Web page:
A common saying in Indonesia — “ kalau jodoh, mukanya mirip” — implies that your significant other will most likely be your soulmate if your faces show similar features.This notion is by no means exclusive to Indonesia alone. In fact, scientific research has shown that couples began to resemble one another the longer they have been together.
Based on this observation, Indonesian photographer Christina Phan, or Yaya, as she is usually referred to, has created a photo series that is now exhibited in her first solo exhibition called “Eksposisi Satu,” currently on display at Marsio Fine Art Gallery in Menteng until Friday.
“I like to see little things, for instance, I find it very interesting how each member of a family can have the same-shaped mouth; or how the gestures of a mother and a daughter can be so similar,” she said.
“When it comes to love, people often say that we are looking for someone who is not too different from ourselves, somebody who is compatible,” Yaya added.
The scientific side supports the argument that there is an adjustment process among couples that reflect in their faces, she explained.
For her exhibition, Yaya took portraits of 26 couples; she then merged the two halves of their faces to become one in a montage.
The results were surprising: in some cases, the couples look so alike that it is almost eerie. Sure, the male half of the face may have stubble, while the female side has trimmed eyebrows but the essence, sometimes maybe just the look in their eyes, is the same — those of soulmates.
It is especially interesting that an interracial couple — an Indonesian man from Malang and his French wife — have the exact same nose, jawline and teeth.
“It’s amazing how two people from such different parts of the world can look so alike. When I was working on the project and put together the faces, I sometimes was almost scared because they looked so similar,” Yaya said.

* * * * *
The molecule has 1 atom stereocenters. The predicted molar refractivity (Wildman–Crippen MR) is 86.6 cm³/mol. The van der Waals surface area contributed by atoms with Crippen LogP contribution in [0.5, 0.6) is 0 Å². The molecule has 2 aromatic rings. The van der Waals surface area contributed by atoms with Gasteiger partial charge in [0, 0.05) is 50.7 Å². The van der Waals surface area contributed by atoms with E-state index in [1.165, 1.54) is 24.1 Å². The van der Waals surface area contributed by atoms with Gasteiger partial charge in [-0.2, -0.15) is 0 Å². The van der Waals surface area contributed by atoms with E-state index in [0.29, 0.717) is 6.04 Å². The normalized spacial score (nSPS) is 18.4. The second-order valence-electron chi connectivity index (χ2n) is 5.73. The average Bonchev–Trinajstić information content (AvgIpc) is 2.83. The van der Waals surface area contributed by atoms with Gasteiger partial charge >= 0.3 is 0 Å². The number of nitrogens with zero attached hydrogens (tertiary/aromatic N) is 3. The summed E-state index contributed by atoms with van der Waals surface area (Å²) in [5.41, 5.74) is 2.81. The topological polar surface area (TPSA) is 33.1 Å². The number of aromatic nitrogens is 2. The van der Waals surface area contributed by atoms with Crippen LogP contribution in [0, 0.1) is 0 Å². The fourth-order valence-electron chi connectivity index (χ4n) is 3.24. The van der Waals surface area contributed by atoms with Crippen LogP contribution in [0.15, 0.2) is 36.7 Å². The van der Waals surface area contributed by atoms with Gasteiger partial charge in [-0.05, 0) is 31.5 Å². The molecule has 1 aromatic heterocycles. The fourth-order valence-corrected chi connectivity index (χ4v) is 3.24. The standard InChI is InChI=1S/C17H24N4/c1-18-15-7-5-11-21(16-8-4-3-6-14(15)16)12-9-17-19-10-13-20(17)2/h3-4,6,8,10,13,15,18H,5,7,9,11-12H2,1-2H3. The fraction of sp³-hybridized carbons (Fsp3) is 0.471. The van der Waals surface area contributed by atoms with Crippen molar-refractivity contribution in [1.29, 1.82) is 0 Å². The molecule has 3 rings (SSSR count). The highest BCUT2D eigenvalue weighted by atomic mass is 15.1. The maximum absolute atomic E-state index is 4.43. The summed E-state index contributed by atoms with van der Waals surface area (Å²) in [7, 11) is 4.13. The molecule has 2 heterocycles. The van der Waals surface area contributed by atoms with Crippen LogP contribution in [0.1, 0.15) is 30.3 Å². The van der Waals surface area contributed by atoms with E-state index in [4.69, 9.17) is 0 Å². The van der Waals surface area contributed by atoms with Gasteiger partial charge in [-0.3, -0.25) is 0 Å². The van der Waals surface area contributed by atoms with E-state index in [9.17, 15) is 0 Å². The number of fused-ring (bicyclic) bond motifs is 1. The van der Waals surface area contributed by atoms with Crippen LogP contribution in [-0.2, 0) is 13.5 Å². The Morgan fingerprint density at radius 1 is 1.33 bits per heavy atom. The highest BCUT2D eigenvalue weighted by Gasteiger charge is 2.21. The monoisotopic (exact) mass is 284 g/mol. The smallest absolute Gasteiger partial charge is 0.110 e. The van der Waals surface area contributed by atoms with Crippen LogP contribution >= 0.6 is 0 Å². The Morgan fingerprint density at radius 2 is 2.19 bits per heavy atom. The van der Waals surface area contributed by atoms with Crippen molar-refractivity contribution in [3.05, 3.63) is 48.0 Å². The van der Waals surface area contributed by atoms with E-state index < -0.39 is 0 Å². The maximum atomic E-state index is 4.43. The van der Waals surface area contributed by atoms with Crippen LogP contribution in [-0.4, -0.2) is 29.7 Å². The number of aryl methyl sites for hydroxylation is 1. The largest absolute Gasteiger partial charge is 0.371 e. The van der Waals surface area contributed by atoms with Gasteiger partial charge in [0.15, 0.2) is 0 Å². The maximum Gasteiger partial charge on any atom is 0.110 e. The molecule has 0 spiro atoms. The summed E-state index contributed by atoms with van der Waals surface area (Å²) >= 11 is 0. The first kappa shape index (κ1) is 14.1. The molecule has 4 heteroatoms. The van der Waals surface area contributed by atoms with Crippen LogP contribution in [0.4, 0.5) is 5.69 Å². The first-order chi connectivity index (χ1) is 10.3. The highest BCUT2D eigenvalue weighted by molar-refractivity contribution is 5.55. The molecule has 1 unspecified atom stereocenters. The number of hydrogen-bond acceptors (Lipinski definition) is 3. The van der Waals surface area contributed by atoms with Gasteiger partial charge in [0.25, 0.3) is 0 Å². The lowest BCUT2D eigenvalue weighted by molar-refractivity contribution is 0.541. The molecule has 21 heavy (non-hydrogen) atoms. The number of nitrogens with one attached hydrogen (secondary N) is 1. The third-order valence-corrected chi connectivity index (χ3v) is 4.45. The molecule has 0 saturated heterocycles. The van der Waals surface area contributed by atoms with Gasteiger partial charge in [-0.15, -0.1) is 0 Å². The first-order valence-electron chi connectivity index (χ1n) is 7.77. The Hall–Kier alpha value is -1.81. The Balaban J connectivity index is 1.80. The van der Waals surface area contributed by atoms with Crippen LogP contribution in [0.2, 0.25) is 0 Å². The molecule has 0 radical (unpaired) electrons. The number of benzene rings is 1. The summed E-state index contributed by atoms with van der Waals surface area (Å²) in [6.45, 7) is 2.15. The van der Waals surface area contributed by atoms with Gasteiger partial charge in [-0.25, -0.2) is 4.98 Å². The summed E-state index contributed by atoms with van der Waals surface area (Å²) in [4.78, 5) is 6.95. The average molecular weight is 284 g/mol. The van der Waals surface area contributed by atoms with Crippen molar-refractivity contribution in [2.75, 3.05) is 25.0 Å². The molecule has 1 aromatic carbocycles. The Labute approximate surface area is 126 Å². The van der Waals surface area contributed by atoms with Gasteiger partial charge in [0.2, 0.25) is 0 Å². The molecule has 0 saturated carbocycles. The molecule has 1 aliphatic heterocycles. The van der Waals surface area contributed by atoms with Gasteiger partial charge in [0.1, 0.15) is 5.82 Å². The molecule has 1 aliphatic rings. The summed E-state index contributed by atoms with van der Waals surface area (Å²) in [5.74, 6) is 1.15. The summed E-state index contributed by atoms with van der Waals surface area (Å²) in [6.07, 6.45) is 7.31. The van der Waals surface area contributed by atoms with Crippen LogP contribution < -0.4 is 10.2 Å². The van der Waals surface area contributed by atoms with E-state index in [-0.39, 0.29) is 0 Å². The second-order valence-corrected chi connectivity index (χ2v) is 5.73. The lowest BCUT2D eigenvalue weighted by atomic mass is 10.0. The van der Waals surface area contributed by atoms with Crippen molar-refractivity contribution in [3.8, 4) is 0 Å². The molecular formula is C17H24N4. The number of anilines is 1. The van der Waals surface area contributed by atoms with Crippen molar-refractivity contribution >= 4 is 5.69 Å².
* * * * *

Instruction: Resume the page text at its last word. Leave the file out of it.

Some of the couples are good friends of hers while others have been references. The process of taking photos was a great experience for her, she says.
“I could see firsthand how different couples interact with each other,” Yaya explained. “I also hope that for the couples, this project was a good reflection on themselves, as they had to revisit the theme of soulmates. When they saw the results, many of them were surprised too at how similar they actually looked.”
It took Yaya quite some time to reach this point in life. As a young girl, she used to spend hours drawing, paying attention to the smallest details in her pictures.
Years later, she caught a TV show that highlighted the behind-the-scenes work of a movie — and she was hooked.
“I thought, that this is what I wanted to do; I never wanted to become a film director, but the director of photography,” she said. “I was amazed by what they do: they decide on the composition of a scene, the angle, the color, the lighting, they know how to set the mood.”
Although she was keen to learn more about film and art, Yaya studied marketing at Atma Jaya University, following her parents’ wishes.